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Treatment of traumatic penile urethral stricture in a dog with a self-expanding, covered nitinol stent

Ann-Marie Della Maggiore DVM1, Michele A. Steffey DVM, DACVS2, and Jodi L. Westropp DVM, PhD, DACVIM3
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  • 1 Veterinary Medical Teaching Hospital, School of Veterinary Medicine, University of California-Davis, Davis, CA 95616.
  • | 2 Department of Surgical and Radiological Sciences, School of Veterinary Medicine, University of California-Davis, Davis, CA 95616.
  • | 3 Department of Medicine and Epidemiology, School of Veterinary Medicine, University of California-Davis, Davis, CA 95616.

Abstract

Case Description—An 8-month-old castrated male mixed-breed dog was evaluated because of hematuria, stranguria, and dysuria of approximately 2 weeks’ duration that developed immediately following elective castration.

Clinical Findings—Results of physical examination, ultrasonography, retrograde double-contrast cystourethrography, and urethroscopy were consistent with a traumatic urethral stricture immediately proximal to the os penis resulting in a partial obstruction of urine outflow. Results of ultrasonographic examination of abdominal organs were considered normal. Digital radiography revealed no evidence of calculi.

Treatment and Outcome—Balloon dilation of the urethral stricture was performed and was followed by 2 bougienage procedures during the subsequent 2 weeks when clinical signs returned. The owners declined scrotal urethrostomy, and a self-expanding, covered nitinol stent was placed approximately 3 weeks after the initial evaluation, resulting in amelioration of clinical signs. Results of follow-up urethroscopy and contrast cystourethrography 1 year after stent placement revealed a statically positioned, patent urethral stent, although a small number of polypoid mucosal structures were identified distal to the stent and 1 small structure consistent with tissue ingrowth into the stent was identified.

Clinical Relevance—Placement of a covered nitinol stent resulted in long-term resolution of clinical signs associated with traumatic stricture of the penile urethra in this young dog. Because the os penis in dogs limits radial expansion of the urethra, its presence may limit the use of stents in this location.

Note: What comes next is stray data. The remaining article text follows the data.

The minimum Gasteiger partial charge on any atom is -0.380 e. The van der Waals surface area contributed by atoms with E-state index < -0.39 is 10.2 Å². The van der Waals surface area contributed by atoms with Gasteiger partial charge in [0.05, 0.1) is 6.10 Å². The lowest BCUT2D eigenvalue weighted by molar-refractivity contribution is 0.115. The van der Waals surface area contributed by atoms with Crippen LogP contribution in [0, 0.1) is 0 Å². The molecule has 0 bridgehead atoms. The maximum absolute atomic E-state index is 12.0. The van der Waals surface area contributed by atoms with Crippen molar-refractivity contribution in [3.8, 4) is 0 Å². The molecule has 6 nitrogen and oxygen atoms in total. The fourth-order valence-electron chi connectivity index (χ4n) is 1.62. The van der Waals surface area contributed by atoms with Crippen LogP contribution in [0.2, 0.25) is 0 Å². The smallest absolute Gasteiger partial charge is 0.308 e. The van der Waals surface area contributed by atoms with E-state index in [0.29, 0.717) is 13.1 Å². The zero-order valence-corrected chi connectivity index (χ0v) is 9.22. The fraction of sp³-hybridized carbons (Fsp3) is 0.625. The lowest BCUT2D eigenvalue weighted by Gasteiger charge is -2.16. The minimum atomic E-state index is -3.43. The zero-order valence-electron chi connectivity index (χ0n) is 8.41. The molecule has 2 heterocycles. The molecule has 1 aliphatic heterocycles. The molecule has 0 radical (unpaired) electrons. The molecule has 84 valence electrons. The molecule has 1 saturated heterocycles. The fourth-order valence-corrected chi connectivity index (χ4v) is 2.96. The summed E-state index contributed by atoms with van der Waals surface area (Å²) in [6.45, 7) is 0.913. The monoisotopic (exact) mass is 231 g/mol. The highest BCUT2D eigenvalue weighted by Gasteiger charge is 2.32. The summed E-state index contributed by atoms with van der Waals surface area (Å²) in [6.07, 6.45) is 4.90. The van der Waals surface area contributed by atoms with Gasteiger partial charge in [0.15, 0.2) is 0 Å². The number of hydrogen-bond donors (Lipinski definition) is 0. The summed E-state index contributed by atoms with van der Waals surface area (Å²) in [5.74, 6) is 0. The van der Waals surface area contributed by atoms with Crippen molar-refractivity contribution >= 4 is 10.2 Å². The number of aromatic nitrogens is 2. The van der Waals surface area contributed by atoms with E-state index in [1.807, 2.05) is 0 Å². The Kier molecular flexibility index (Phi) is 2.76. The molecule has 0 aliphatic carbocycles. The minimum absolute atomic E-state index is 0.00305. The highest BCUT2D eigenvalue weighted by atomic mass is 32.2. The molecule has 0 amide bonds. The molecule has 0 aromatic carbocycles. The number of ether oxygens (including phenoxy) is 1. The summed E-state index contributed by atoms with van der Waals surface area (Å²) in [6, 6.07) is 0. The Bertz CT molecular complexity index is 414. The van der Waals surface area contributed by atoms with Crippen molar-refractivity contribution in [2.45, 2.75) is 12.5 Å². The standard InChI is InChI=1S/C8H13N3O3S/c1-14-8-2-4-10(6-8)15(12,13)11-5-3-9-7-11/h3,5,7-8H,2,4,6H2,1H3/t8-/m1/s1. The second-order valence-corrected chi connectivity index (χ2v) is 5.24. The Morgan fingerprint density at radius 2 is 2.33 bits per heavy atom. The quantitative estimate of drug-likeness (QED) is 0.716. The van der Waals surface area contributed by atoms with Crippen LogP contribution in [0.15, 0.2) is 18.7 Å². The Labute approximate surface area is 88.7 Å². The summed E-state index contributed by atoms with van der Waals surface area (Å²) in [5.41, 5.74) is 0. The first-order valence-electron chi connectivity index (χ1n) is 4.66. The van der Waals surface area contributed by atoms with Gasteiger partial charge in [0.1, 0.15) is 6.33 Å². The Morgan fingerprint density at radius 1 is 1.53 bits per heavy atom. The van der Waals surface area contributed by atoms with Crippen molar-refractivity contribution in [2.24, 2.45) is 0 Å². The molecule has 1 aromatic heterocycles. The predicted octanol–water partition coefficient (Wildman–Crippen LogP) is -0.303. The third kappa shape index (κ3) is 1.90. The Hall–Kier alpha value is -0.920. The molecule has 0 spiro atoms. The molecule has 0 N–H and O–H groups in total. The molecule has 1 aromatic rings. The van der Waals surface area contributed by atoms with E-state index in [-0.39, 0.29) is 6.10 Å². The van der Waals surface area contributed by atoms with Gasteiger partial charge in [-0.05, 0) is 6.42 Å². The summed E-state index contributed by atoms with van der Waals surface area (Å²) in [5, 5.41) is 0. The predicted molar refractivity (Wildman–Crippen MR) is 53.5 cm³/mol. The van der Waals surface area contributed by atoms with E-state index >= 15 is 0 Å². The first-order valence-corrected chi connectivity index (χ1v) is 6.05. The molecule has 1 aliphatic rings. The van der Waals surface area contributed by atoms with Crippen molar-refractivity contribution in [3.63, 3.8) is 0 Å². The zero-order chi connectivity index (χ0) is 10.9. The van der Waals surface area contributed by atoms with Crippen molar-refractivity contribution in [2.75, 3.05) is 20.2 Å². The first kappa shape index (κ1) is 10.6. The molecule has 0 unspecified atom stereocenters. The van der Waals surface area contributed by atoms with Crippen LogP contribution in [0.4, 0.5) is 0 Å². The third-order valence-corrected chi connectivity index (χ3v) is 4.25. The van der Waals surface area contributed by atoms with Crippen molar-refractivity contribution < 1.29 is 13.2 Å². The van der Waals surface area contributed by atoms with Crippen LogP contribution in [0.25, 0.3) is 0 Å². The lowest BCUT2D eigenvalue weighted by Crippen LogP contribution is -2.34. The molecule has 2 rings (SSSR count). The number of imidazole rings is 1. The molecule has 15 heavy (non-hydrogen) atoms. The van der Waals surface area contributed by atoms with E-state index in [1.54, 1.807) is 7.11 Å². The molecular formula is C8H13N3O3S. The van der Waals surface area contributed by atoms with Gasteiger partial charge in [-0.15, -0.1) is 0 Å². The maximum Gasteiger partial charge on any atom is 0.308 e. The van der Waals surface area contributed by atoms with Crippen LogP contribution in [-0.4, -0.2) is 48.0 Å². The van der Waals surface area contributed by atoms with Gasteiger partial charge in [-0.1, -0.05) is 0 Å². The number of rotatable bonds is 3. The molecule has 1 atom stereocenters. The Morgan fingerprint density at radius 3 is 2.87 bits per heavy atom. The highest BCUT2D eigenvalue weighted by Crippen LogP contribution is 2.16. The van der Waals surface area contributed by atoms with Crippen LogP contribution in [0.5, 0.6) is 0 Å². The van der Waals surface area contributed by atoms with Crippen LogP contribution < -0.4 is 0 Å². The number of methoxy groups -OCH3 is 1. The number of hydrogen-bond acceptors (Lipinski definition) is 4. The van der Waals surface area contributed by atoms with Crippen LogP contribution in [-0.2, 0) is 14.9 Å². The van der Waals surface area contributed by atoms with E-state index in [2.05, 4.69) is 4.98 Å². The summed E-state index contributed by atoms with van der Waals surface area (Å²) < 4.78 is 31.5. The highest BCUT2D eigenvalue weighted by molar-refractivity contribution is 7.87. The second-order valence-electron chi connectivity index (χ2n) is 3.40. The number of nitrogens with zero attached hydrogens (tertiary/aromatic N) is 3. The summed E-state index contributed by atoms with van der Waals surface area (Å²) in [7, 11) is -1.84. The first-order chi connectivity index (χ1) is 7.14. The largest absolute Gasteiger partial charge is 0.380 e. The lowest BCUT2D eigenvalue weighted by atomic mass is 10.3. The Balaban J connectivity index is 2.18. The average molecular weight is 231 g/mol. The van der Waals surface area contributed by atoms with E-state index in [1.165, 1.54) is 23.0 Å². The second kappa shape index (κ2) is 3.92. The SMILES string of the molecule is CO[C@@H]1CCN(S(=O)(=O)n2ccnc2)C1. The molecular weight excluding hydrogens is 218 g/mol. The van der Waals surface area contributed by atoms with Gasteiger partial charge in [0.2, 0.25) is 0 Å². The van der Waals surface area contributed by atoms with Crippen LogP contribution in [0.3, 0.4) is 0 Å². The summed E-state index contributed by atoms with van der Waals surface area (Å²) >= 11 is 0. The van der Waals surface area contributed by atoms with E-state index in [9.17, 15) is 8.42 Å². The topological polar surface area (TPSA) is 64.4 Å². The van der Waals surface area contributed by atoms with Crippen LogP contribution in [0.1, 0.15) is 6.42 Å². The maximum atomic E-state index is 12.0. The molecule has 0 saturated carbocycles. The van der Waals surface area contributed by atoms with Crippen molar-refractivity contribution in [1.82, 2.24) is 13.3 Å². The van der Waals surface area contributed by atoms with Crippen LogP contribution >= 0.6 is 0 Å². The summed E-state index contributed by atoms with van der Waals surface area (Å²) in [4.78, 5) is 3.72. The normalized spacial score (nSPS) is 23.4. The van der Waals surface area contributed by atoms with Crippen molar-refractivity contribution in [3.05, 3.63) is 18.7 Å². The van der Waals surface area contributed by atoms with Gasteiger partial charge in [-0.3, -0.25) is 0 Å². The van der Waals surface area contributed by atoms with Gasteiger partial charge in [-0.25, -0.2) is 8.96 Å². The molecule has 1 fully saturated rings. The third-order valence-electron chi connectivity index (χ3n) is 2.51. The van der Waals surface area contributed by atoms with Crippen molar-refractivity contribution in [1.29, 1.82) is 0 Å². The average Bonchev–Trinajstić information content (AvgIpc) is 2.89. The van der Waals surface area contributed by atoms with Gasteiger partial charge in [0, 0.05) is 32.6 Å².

Abstract

Case Description—An 8-month-old castrated male mixed-breed dog was evaluated because of hematuria, stranguria, and dysuria of approximately 2 weeks’ duration that developed immediately following elective castration.

Clinical Findings—Results of physical examination, ultrasonography, retrograde double-contrast cystourethrography, and urethroscopy were consistent with a traumatic urethral stricture immediately proximal to the os penis resulting in a partial obstruction of urine outflow. Results of ultrasonographic examination of abdominal organs were considered normal. Digital radiography revealed no evidence of calculi.

Treatment and Outcome—Balloon dilation of the urethral stricture was performed and was followed by 2 bougienage procedures during the subsequent 2 weeks when clinical signs returned. The owners declined scrotal urethrostomy, and a self-expanding, covered nitinol stent was placed approximately 3 weeks after the initial evaluation, resulting in amelioration of clinical signs. Results of follow-up urethroscopy and contrast cystourethrography 1 year after stent placement revealed a statically positioned, patent urethral stent, although a small number of polypoid mucosal structures were identified distal to the stent and 1 small structure consistent with tissue ingrowth into the stent was identified.

Clinical Relevance—Placement of a covered nitinol stent resulted in long-term resolution of clinical signs associated with traumatic stricture of the penile urethra in this young dog. Because the os penis in dogs limits radial expansion of the urethra, its presence may limit the use of stents in this location.

Contributor Notes

Presented in abstract form at the 8th Annual Veterinary Endoscopy Society Scientific Meeting, San Pedro, Belize, May 2011.

Address correspondence to Dr. Steffey (masteffey@ucdavis.edu).